Live at the Boite by Costas Tsicaderis
Reviewed by Pavlos Andronikos
Costas Tsicaderis, Live at the Boite. Melbourne: The Boite, 1985.
I have been impatiently looking forward to owning a recording of Costas Tsicaderis’ songs for some time so the release of this cassette-tape recording is a welcome event indeed, but my pleasure at now being able to listen to the songs whenever the mood takes me is tempered with some disappointment. I had hoped that a definitive high-quality studio-recording of the songs would be released, but instead Tsicaderis has offered us a live recording, and an undeniably poor quality recording at that, particularly as regards the mixing of the instruments and voices. I must add, however, that the high quality of the songs (some of them are the best Greek songs I’ve heard in a long time) does make up for the poor quality of the sound, but it also increases one’s frustration.
The collection is comprised of ten songs, and two instrumentals: the dreamy “Love Amongst the Ruins” and the harsher “Beyond Mulamein”, which is inspired by Nikos Ninolakis’ poem of the same name, and which attempts a fusion of Aboriginal and Greek music in that it blends (or should I say juxtaposes?) the didgeridoo with traditional Greek and European instruments led by the flute (? silver pipe v. wooden pipe).
Of the songs, one is in English (with lyrics by Tsicaderis himself) and sounds rather dated, although it does have a pleasant tune, and the rest are all Greek—most of them with lyrics by Greek-Australian poets, including two by Dimitris Tsaloumas. Musically, the songs do not strive for innovative or avant garde effects, but seem to belong firmly in the popular tradition defined and developed by Hatzidakis, Theodorakis, and other Greek composers who set Greek poetry to music. Perhaps, however, Tsicaderis is closer in spirit to Spanos than to either Theodorakis or Hatzidakis—both he and Spanos combine gentle melodies and orchestration with bitter-sweet and often nostalgic lyrics.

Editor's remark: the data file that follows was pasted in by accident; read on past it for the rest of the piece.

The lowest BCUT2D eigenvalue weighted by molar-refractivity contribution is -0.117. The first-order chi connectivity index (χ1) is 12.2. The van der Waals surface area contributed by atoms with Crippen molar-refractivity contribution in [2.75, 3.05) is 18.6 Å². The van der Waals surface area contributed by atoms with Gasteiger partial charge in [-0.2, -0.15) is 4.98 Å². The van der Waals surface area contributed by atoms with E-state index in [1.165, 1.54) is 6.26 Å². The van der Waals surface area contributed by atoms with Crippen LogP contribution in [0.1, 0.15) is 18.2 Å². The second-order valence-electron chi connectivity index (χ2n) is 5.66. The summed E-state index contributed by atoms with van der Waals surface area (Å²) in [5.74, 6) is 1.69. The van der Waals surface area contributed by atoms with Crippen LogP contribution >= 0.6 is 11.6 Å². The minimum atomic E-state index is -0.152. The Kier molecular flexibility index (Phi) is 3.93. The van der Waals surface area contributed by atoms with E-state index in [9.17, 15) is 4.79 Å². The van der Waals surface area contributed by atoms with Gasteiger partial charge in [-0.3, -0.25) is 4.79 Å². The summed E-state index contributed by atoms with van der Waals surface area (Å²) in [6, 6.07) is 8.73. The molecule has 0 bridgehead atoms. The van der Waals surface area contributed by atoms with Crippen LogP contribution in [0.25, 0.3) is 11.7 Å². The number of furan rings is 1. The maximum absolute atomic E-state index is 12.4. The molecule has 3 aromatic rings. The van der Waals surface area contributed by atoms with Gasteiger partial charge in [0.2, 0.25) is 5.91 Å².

Four of the songs stand out particularly: “The Pommegranate” (sic) and “Letters Bearing Bad Tidings” (both with lyrics by Dimitris Tsaloumas), “Select a Day” (with lyrics by Nikos Ninolakis), and “Lost Swallow” (with lyrics by Andreas Triantafillopoulos).